Reactions: I came across this book because Lady Sharrow was mentioned as one of the most memorable heroines and I decided to give it a try since I've heard of Iain M. Banks, but have never read any books by him previously.

Overall, there is a surprisingly poetic tone to the book. Banks inevitably spends the first page of every chapter describing the setting and the atmosphere. The language is well-used, but eventually I found myself skipping over the descriptive parts. Here's one such beginning:
The antique car hissed every now and again and leaked steam. Behind it, beyond the shells of the ruined warehouses, mists rose perpetually from the warm waters of the inlet, climbing and re-climbing the frost-gray planes of a lifeless sky. Thrial was a red fruit wrapped in tissues of mist.
The plot itself progressed pretty well. There were a number of dark and even depressing parts to the story, but there was plenty of upbeat action and dialogue as well. Banks deals very ruthlessly with some of the characters, but that only adds to the suspense of the book. Overall the plot flowed quite well, except perhaps for the ending which was rather abrupt and didn't tie up the story as well as I hoped.

Upon finishing the reading and searching the web, I found many other readers found the ending less than satisfactory as well and that an epilogue to the book has been published separately a year later. If you end up reading the novel, I also recommend reading this epilogue.

Lady Sharrow's character, as promised, was rather unique. She is the heroine of the book, but at the same time very flawed. It made her feel very realistic even if I didn't feel sympathetic with her all the time. Other characters were a pretty colorful set also. My favorite was an android named Feril who joins the crew later in the novel. Here's a sample of Sharrow's dialogue with Feril:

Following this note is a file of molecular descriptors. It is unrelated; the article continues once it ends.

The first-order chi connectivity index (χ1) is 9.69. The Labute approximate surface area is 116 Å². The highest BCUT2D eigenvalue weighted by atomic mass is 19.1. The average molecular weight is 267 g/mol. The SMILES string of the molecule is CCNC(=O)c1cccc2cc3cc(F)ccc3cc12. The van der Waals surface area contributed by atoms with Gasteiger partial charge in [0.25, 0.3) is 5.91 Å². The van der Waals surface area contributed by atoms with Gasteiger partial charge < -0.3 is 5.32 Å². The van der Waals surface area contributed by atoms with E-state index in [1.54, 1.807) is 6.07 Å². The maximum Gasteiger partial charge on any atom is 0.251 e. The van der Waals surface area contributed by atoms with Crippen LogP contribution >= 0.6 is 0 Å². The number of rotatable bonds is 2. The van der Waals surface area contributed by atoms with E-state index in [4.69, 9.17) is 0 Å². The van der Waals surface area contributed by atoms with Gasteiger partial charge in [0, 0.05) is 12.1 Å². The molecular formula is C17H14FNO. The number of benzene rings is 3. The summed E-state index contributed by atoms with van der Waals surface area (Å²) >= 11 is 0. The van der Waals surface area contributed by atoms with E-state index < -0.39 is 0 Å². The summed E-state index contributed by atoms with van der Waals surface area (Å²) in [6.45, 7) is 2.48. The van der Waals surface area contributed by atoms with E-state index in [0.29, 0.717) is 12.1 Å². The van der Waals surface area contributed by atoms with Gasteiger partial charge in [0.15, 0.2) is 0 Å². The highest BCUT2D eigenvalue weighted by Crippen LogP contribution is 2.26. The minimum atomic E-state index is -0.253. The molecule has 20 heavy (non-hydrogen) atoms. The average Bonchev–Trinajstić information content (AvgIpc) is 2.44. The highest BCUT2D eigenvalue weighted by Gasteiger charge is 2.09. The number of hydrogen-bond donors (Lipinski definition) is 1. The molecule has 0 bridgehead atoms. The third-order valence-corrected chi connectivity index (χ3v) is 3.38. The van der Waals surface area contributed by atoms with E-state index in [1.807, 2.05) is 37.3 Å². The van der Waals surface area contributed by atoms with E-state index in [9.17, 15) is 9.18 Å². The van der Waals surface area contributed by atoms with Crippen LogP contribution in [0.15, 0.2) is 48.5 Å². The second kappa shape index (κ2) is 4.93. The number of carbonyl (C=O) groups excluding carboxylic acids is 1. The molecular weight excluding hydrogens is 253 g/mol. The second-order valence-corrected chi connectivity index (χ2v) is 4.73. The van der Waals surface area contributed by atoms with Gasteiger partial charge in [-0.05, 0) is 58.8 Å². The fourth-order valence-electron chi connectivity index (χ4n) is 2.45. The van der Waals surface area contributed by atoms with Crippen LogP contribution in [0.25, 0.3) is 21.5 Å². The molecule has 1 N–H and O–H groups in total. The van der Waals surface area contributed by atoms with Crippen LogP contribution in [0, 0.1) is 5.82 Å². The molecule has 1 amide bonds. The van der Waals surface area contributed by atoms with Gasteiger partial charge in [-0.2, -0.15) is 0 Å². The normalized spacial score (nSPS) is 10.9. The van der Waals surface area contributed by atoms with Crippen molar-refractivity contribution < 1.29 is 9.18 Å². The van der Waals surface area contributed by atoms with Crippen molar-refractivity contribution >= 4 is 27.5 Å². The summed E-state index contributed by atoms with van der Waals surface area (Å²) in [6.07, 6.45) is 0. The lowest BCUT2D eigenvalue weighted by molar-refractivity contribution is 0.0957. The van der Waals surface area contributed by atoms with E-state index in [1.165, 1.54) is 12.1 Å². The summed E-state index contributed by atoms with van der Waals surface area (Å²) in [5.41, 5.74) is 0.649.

She put her hand out to the machine. "I hope you will not have cause to regret this," she said, smiling.
It gripped her hand gently. "Regret is for humans," it said.
She laughed. "Really?"
The machine shrugged and let go of her hand. "Oh, no. It's just something we tell ourselves."
Overall, it was a good read that I have enjoyed despite some slowness in parts of the book and a somewhat disappointing ending. I would definitely recommend the book to anyone who likes these types of stories.

Wednesday, September 1, 2010

August Recap

And the summer is almost over. August was a pretty non-eventful month reading-wise. I spent most of my time slogging through the beginning of Before They Are Hanged and didn't get a whole lot of reading done overall. I did watch 3 seasons of Nip/Tuck instead on the Netflix. That show started out quite interesting, but has been going downhill as the seasons progressed. Still it's entertainment while I am waiting for the fall shows to come back.

I hope in September I'll catch up on some book reading and do less TV watching. My reading pile is running dangerously low now, anyone got good suggestions for fun books to read to get back into the reading gear?


Books read: 2
  1. The Passage by Justin Cronin
  2. Before They Are Hanged by Joe Abercrombie
Favorite book: The Passage by Justin Cronin